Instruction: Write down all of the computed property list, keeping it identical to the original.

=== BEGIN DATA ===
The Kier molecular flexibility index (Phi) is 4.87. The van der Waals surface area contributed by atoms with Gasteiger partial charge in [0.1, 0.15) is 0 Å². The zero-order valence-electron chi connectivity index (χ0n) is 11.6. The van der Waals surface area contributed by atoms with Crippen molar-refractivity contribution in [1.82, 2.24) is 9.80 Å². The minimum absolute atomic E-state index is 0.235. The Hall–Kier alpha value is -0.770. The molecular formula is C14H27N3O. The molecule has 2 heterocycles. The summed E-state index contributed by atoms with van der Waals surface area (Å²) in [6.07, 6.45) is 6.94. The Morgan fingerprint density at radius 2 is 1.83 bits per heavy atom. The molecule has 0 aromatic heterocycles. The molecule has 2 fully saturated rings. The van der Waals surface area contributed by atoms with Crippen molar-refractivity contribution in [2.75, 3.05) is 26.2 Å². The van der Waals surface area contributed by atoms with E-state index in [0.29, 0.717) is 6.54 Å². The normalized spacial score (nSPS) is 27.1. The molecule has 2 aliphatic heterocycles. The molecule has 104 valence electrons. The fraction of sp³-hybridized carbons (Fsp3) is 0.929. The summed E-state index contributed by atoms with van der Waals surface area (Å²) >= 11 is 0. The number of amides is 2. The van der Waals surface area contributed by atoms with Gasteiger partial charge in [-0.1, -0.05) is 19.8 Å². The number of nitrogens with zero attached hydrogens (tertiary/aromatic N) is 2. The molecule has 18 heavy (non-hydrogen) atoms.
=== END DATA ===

The Kier molecular flexibility index (Phi) is 4.87. The van der Waals surface area contributed by atoms with Gasteiger partial charge in [0.1, 0.15) is 0 Å². The zero-order valence-electron chi connectivity index (χ0n) is 11.6. The van der Waals surface area contributed by atoms with Crippen molar-refractivity contribution in [1.82, 2.24) is 9.80 Å². The minimum absolute atomic E-state index is 0.235. The Hall–Kier alpha value is -0.770. The molecular formula is C14H27N3O. The molecule has 2 heterocycles. The summed E-state index contributed by atoms with van der Waals surface area (Å²) in [6.07, 6.45) is 6.94. The Morgan fingerprint density at radius 2 is 1.83 bits per heavy atom. The molecule has 0 aromatic heterocycles. The molecule has 2 fully saturated rings. The van der Waals surface area contributed by atoms with Crippen molar-refractivity contribution in [2.75, 3.05) is 26.2 Å². The van der Waals surface area contributed by atoms with E-state index in [0.29, 0.717) is 6.54 Å². The normalized spacial score (nSPS) is 27.1. The molecule has 2 aliphatic heterocycles. The molecule has 104 valence electrons. The fraction of sp³-hybridized carbons (Fsp3) is 0.929. The summed E-state index contributed by atoms with van der Waals surface area (Å²) >= 11 is 0. The number of amides is 2. The van der Waals surface area contributed by atoms with Gasteiger partial charge in [-0.1, -0.05) is 19.8 Å². The number of nitrogens with zero attached hydrogens (tertiary/aromatic N) is 2. The molecule has 18 heavy (non-hydrogen) atoms.